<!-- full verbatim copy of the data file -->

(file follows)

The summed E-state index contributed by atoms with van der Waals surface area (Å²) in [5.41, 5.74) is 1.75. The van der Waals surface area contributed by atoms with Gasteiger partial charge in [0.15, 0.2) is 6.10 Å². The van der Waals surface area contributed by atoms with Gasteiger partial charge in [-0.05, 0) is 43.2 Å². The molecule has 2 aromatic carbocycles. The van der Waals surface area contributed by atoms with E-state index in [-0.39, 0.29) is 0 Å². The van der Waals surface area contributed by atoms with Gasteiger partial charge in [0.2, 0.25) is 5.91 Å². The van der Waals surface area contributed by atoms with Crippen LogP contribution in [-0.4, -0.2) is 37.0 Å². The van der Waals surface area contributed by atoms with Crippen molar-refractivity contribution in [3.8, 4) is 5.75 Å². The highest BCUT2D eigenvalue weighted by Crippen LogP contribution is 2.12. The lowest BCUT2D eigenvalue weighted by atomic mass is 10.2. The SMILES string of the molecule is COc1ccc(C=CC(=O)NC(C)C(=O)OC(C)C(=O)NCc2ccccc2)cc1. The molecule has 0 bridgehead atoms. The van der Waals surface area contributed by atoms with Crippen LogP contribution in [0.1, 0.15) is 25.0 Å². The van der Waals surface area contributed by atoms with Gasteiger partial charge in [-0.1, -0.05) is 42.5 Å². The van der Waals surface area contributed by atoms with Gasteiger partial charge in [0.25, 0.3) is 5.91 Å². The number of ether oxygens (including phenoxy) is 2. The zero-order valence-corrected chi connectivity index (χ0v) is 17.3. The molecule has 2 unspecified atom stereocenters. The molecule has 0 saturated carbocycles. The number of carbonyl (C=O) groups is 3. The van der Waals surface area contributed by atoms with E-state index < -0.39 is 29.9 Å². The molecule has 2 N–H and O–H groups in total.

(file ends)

The summed E-state index contributed by atoms with van der Waals surface area (Å²) in [5.41, 5.74) is 1.75. The van der Waals surface area contributed by atoms with Gasteiger partial charge in [0.15, 0.2) is 6.10 Å². The van der Waals surface area contributed by atoms with Gasteiger partial charge in [-0.05, 0) is 43.2 Å². The molecule has 2 aromatic carbocycles. The van der Waals surface area contributed by atoms with E-state index in [-0.39, 0.29) is 0 Å². The van der Waals surface area contributed by atoms with Gasteiger partial charge in [0.2, 0.25) is 5.91 Å². The van der Waals surface area contributed by atoms with Crippen LogP contribution in [-0.4, -0.2) is 37.0 Å². The van der Waals surface area contributed by atoms with Crippen molar-refractivity contribution in [3.8, 4) is 5.75 Å². The highest BCUT2D eigenvalue weighted by Crippen LogP contribution is 2.12. The lowest BCUT2D eigenvalue weighted by atomic mass is 10.2. The SMILES string of the molecule is COc1ccc(C=CC(=O)NC(C)C(=O)OC(C)C(=O)NCc2ccccc2)cc1. The molecule has 0 bridgehead atoms. The van der Waals surface area contributed by atoms with Crippen LogP contribution in [0.1, 0.15) is 25.0 Å². The van der Waals surface area contributed by atoms with Gasteiger partial charge in [-0.1, -0.05) is 42.5 Å². The van der Waals surface area contributed by atoms with Gasteiger partial charge in [0.25, 0.3) is 5.91 Å². The number of ether oxygens (including phenoxy) is 2. The zero-order valence-corrected chi connectivity index (χ0v) is 17.3. The molecule has 2 unspecified atom stereocenters. The molecule has 0 saturated carbocycles. The number of carbonyl (C=O) groups is 3. The van der Waals surface area contributed by atoms with E-state index < -0.39 is 29.9 Å². The molecule has 2 N–H and O–H groups in total.